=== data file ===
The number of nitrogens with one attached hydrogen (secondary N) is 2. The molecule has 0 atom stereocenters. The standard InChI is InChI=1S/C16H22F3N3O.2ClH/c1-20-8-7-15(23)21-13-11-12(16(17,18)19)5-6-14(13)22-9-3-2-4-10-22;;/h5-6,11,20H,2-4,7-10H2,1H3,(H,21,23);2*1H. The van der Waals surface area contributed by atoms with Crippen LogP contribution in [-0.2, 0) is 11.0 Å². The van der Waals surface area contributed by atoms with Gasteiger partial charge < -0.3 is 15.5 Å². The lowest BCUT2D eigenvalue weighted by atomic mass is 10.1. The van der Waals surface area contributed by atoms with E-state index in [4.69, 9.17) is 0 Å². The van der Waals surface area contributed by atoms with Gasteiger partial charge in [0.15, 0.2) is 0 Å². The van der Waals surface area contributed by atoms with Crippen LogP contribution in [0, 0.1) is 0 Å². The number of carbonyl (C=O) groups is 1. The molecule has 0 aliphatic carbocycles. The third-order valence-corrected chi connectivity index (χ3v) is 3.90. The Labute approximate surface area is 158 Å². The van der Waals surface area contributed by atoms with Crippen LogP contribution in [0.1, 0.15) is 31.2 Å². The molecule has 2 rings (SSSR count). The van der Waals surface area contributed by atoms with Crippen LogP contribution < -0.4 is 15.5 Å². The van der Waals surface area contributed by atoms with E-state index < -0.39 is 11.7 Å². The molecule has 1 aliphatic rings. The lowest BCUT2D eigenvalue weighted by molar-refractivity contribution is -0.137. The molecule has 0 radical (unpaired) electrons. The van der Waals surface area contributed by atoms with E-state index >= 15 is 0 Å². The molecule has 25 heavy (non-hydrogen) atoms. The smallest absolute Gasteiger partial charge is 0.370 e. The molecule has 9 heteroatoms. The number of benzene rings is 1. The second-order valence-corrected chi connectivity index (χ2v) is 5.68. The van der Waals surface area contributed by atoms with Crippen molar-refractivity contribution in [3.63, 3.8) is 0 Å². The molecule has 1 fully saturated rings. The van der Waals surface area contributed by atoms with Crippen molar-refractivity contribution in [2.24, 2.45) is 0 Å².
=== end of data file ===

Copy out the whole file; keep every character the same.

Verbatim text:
The number of nitrogens with one attached hydrogen (secondary N) is 2. The molecule has 0 atom stereocenters. The standard InChI is InChI=1S/C16H22F3N3O.2ClH/c1-20-8-7-15(23)21-13-11-12(16(17,18)19)5-6-14(13)22-9-3-2-4-10-22;;/h5-6,11,20H,2-4,7-10H2,1H3,(H,21,23);2*1H. The van der Waals surface area contributed by atoms with Crippen LogP contribution in [-0.2, 0) is 11.0 Å². The van der Waals surface area contributed by atoms with Gasteiger partial charge < -0.3 is 15.5 Å². The lowest BCUT2D eigenvalue weighted by atomic mass is 10.1. The van der Waals surface area contributed by atoms with E-state index in [4.69, 9.17) is 0 Å². The van der Waals surface area contributed by atoms with Gasteiger partial charge in [0.15, 0.2) is 0 Å². The van der Waals surface area contributed by atoms with Crippen LogP contribution in [0, 0.1) is 0 Å². The number of carbonyl (C=O) groups is 1. The molecule has 0 aliphatic carbocycles. The third-order valence-corrected chi connectivity index (χ3v) is 3.90. The Labute approximate surface area is 158 Å². The van der Waals surface area contributed by atoms with Crippen LogP contribution in [0.1, 0.15) is 31.2 Å². The molecule has 2 rings (SSSR count). The van der Waals surface area contributed by atoms with Crippen LogP contribution < -0.4 is 15.5 Å². The van der Waals surface area contributed by atoms with E-state index < -0.39 is 11.7 Å². The molecule has 1 aliphatic rings. The lowest BCUT2D eigenvalue weighted by molar-refractivity contribution is -0.137. The molecule has 0 radical (unpaired) electrons. The van der Waals surface area contributed by atoms with E-state index >= 15 is 0 Å². The molecule has 25 heavy (non-hydrogen) atoms. The smallest absolute Gasteiger partial charge is 0.370 e. The molecule has 9 heteroatoms. The number of benzene rings is 1. The second-order valence-corrected chi connectivity index (χ2v) is 5.68. The van der Waals surface area contributed by atoms with Crippen molar-refractivity contribution in [3.63, 3.8) is 0 Å². The molecule has 1 fully saturated rings. The van der Waals surface area contributed by atoms with Crippen molar-refractivity contribution in [2.24, 2.45) is 0 Å².